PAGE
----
Nature Conservation

A critical question in the conservation of large mammals in the Anthropocene is to know the extent to which they can tolerate human disturbance. Surprisingly, little quantitative data is available about large-scale effects of human activity and land use on their broad scale distribution in Europe. In this study, we quantify the relative importance of human land use and protected areas as opposed to biophysical constraints on large mammal distribution.
In this article, we seek to draw upon a variety of multidisciplinary datasets that are yet to be compiled in a peer-reviewed publication, to support growing movements looking to re-cast the forests of the Wet Tropics as cultural landscapes as well as purely “primitive” Gondwanan remnants.
Maintaining or restoring connectivity among wildlife populations is a primary strategy to overcome the negative impacts of habitat fragmentation. Yet, current connectivity planning efforts typically assess landscape resistance, the ability of organisms to cross various biophysical elements in a landscape, while overlooking the various ways in which human behaviors influence connectivity. Here, we introduce the concept of “anthropogenic resistance” to capture the impacts of human behaviors on species' movement through a landscape.
Sharks are a taxon of significant conservation concern and associated public interest. The scientific community largely supports management policies focusing on sustainable fisheries exploitation of sharks, but many concerned members of the public and some environmental advocates believe that sustainable shark fisheries cannot and do not exist and therefore support total bans on all shark fisheries and/or trade in shark products.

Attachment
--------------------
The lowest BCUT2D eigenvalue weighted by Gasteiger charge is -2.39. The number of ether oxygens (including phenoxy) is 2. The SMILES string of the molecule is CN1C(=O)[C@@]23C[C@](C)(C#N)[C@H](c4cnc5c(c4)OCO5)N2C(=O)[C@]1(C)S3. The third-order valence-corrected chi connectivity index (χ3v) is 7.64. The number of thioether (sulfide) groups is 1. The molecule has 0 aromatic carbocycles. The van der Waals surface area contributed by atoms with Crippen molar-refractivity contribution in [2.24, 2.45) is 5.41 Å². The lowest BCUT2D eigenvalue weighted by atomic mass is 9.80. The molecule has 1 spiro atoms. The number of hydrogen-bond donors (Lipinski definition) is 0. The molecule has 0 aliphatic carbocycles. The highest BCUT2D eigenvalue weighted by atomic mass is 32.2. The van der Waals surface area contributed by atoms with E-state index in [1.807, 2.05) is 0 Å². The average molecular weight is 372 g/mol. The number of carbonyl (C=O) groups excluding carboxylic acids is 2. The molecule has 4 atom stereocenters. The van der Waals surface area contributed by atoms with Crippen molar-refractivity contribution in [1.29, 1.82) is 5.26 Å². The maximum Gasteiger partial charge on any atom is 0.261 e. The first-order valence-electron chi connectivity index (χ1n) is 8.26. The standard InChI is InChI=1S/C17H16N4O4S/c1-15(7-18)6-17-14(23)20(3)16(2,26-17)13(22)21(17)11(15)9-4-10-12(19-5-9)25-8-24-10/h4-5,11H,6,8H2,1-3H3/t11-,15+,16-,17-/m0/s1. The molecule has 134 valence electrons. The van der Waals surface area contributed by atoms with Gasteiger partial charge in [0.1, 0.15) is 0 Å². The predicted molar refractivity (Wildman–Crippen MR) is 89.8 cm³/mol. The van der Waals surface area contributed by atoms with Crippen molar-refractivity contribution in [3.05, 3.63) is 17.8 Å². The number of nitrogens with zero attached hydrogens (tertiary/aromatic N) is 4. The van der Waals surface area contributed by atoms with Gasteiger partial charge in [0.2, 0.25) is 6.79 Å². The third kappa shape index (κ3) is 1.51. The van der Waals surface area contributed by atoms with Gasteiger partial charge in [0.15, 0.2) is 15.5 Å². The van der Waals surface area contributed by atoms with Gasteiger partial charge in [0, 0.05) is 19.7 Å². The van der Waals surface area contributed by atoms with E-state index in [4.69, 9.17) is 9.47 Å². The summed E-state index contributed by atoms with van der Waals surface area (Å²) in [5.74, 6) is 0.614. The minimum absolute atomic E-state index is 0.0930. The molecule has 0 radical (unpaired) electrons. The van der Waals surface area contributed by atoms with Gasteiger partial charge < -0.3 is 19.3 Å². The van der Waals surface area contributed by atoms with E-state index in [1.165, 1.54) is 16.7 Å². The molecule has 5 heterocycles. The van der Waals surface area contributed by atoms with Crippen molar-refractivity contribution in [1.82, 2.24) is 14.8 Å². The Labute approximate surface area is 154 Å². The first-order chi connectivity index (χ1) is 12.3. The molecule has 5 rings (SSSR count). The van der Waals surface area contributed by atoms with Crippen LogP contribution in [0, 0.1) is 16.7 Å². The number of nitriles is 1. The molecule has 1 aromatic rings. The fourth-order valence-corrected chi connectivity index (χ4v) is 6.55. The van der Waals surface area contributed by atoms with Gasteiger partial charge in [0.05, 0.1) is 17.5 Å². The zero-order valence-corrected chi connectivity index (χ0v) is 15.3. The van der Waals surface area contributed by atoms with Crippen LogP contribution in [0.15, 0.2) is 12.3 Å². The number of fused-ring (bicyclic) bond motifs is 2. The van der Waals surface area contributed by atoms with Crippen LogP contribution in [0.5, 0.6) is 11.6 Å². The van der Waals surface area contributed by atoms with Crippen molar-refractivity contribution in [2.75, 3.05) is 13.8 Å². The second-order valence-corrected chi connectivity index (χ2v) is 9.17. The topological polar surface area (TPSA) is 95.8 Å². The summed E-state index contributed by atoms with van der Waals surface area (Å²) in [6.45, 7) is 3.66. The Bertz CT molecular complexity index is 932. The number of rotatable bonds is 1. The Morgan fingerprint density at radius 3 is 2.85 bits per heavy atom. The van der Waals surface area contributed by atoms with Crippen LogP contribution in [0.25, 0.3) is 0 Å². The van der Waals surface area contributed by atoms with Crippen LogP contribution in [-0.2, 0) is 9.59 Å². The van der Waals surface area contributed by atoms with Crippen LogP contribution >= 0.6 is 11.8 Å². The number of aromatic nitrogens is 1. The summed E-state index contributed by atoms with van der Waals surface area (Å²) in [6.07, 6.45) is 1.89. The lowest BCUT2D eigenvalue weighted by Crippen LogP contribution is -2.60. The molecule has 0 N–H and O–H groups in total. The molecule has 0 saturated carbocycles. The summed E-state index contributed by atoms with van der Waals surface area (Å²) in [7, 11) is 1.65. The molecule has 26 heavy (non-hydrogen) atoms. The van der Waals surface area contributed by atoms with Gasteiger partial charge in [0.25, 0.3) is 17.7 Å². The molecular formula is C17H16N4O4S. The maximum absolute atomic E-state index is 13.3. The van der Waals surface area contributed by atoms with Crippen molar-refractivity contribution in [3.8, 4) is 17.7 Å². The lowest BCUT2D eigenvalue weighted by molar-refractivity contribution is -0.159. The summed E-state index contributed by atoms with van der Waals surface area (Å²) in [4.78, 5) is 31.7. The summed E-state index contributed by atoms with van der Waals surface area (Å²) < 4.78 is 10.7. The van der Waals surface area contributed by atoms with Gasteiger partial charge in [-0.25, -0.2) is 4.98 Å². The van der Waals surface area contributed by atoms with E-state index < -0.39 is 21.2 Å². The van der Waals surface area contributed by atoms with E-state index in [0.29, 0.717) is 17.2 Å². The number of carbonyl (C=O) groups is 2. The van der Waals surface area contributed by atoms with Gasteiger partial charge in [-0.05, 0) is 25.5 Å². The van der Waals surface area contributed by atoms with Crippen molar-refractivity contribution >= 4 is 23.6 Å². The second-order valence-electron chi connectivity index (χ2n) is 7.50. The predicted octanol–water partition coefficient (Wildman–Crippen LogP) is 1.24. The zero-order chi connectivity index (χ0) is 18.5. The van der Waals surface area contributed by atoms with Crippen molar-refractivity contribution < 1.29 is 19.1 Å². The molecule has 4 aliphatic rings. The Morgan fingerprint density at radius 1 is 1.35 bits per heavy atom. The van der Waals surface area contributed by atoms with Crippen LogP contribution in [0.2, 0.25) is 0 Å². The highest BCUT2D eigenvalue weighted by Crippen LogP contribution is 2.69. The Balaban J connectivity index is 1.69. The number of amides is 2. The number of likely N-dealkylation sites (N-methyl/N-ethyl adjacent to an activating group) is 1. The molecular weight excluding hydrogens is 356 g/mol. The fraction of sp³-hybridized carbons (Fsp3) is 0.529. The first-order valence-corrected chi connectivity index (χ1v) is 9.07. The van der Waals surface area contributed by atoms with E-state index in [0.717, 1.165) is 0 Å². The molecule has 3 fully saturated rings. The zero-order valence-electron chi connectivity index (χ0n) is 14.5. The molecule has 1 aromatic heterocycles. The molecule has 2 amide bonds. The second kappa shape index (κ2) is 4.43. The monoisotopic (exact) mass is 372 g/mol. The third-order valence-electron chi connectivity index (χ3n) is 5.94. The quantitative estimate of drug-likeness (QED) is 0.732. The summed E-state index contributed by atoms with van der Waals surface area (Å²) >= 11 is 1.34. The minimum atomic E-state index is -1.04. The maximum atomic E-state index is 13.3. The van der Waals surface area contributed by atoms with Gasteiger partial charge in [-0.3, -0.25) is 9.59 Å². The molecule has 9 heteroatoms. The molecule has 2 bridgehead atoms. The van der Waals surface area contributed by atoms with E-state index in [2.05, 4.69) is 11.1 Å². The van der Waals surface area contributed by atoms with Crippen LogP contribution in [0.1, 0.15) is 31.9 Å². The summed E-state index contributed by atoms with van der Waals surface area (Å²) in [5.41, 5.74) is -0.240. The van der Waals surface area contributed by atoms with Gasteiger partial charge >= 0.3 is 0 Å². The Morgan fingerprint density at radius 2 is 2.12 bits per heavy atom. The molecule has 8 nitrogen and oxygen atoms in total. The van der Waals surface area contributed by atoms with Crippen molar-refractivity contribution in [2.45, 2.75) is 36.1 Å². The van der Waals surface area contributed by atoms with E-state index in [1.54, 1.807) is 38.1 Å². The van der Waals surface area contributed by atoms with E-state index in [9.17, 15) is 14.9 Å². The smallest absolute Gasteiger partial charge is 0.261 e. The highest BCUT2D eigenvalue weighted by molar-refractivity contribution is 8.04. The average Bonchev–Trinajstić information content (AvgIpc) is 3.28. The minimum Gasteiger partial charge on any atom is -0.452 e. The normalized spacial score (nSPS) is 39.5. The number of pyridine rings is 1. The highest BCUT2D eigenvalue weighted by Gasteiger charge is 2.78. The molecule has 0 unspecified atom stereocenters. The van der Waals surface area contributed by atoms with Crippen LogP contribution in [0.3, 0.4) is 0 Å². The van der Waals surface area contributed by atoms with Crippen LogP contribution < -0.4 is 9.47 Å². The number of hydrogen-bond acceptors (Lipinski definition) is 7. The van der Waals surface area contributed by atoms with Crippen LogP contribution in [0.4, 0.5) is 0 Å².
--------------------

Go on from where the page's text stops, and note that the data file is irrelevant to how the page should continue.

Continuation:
Is ecology, as a science, doing enough to address big environmental problems? Here, a review of the top 40 ecology journals suggests not. As ecologists, we have the opportunity to reinforce the relevancy of ecology to society through greater promotion and execution of solution-focused science.
Is ecology, as a science, doing enough to address big environmental problems? Here, a review of the top 40 ecology journals suggests not. As ecologists, we have the opportunity to reinforce the relevancy of ecology to society through greater promotion and execution of solution-focused science.
Conservation of biodiversity and ecosystem services in natural environments requires careful management choices. However, common methods of evaluating the impact of conservation interventions can have contextual shortcomings. Here, we make a call for counterfactual thinking—asking the question “what would have happened in the absence of an intervention?”—with the support of rigorous evaluation approaches and more thoughtful consideration of human dimensions and behavior.
Conservation of biodiversity and ecosystem services in natural environments requires careful management choices. However, common methods of evaluating the impact of conservation interventions can have contextual shortcomings. Here, we make a call for counterfactual thinking—asking the question “what would have happened in the absence of an intervention?”—with the support of rigorous evaluation approaches and more thoughtful consideration of human dimensions and behavior.
Conservation of biodiversity and ecosystem services in natural environments requires careful management choices. However, common methods of evaluating the impact of conservation interventions can have contextual shortcomings. Here, we make a call for counterfactual thinking—asking the question “what would have happened in the absence of an intervention?”—with the support of rigorous evaluation approaches and more thoughtful consideration of human dimensions and behavior.
Elsevier, Trends in Ecology and Evolution, Volume 34, January 2019
Global biodiversity targets have far-reaching implications for nature conservation worldwide. Scenarios and models hold unfulfilled promise for ensuring such targets are well founded and implemented; here, we review how they can and should inform the Aichi Targets of the Strategic Plan for Biodiversity and their reformulation. They offer two clear benefits: providing a scientific basis for the wording and quantitative elements of targets; and identifying synergies and trade-offs by accounting for interactions between targets and the actions needed to achieve them.

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